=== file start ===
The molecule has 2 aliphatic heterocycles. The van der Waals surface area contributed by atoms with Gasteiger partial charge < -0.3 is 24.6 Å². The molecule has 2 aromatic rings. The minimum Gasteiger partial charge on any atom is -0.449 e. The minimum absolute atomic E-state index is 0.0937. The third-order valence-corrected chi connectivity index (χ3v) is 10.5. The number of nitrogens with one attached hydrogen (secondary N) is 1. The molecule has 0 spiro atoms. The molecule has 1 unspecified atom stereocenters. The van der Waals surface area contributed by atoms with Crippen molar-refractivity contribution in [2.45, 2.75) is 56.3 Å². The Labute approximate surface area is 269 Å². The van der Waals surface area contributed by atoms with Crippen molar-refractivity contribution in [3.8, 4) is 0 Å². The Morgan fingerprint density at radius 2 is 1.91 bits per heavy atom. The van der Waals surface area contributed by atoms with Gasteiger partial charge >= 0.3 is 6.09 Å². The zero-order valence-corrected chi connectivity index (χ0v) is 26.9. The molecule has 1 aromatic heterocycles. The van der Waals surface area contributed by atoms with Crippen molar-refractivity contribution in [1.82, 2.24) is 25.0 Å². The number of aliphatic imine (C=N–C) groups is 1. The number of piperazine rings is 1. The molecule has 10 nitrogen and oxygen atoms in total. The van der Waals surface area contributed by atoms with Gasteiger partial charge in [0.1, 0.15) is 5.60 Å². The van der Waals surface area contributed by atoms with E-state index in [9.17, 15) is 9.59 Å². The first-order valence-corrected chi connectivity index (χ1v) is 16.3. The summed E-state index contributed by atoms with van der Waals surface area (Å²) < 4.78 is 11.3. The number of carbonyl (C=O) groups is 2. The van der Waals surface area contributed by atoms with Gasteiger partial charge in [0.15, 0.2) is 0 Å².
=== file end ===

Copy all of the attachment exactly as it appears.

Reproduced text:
The molecule has 2 aliphatic heterocycles. The van der Waals surface area contributed by atoms with Gasteiger partial charge < -0.3 is 24.6 Å². The molecule has 2 aromatic rings. The minimum Gasteiger partial charge on any atom is -0.449 e. The minimum absolute atomic E-state index is 0.0937. The third-order valence-corrected chi connectivity index (χ3v) is 10.5. The number of nitrogens with one attached hydrogen (secondary N) is 1. The molecule has 0 spiro atoms. The molecule has 1 unspecified atom stereocenters. The van der Waals surface area contributed by atoms with Crippen molar-refractivity contribution in [2.45, 2.75) is 56.3 Å². The Labute approximate surface area is 269 Å². The van der Waals surface area contributed by atoms with Crippen molar-refractivity contribution in [3.8, 4) is 0 Å². The Morgan fingerprint density at radius 2 is 1.91 bits per heavy atom. The van der Waals surface area contributed by atoms with Gasteiger partial charge >= 0.3 is 6.09 Å². The zero-order valence-corrected chi connectivity index (χ0v) is 26.9. The molecule has 1 aromatic heterocycles. The van der Waals surface area contributed by atoms with Crippen molar-refractivity contribution in [1.82, 2.24) is 25.0 Å². The number of aliphatic imine (C=N–C) groups is 1. The number of piperazine rings is 1. The molecule has 10 nitrogen and oxygen atoms in total. The van der Waals surface area contributed by atoms with Gasteiger partial charge in [0.1, 0.15) is 5.60 Å². The van der Waals surface area contributed by atoms with E-state index in [9.17, 15) is 9.59 Å². The first-order valence-corrected chi connectivity index (χ1v) is 16.3. The summed E-state index contributed by atoms with van der Waals surface area (Å²) < 4.78 is 11.3. The number of carbonyl (C=O) groups is 2. The van der Waals surface area contributed by atoms with Gasteiger partial charge in [0.15, 0.2) is 0 Å².